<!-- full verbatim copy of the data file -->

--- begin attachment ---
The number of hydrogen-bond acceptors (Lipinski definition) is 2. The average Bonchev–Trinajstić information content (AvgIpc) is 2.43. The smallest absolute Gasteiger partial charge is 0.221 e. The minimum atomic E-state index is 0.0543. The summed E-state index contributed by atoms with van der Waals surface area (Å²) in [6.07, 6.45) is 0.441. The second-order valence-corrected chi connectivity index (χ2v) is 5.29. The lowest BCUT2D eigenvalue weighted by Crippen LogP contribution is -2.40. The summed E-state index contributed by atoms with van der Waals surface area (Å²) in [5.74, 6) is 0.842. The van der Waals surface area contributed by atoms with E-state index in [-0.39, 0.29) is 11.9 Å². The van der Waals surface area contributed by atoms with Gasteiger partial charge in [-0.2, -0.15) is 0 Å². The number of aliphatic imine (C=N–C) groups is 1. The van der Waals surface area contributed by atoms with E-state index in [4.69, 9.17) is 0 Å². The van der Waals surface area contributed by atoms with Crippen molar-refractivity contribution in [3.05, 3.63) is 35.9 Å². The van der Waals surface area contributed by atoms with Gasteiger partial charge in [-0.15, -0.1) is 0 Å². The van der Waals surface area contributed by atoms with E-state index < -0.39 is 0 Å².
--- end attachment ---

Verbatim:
The number of hydrogen-bond acceptors (Lipinski definition) is 2. The average Bonchev–Trinajstić information content (AvgIpc) is 2.43. The smallest absolute Gasteiger partial charge is 0.221 e. The minimum atomic E-state index is 0.0543. The summed E-state index contributed by atoms with van der Waals surface area (Å²) in [6.07, 6.45) is 0.441. The second-order valence-corrected chi connectivity index (χ2v) is 5.29. The lowest BCUT2D eigenvalue weighted by Crippen LogP contribution is -2.40. The summed E-state index contributed by atoms with van der Waals surface area (Å²) in [5.74, 6) is 0.842. The van der Waals surface area contributed by atoms with E-state index in [-0.39, 0.29) is 11.9 Å². The van der Waals surface area contributed by atoms with Gasteiger partial charge in [-0.2, -0.15) is 0 Å². The number of aliphatic imine (C=N–C) groups is 1. The van der Waals surface area contributed by atoms with E-state index in [4.69, 9.17) is 0 Å². The van der Waals surface area contributed by atoms with Crippen molar-refractivity contribution in [3.05, 3.63) is 35.9 Å². The van der Waals surface area contributed by atoms with Gasteiger partial charge in [-0.15, -0.1) is 0 Å². The van der Waals surface area contributed by atoms with E-state index < -0.39 is 0 Å².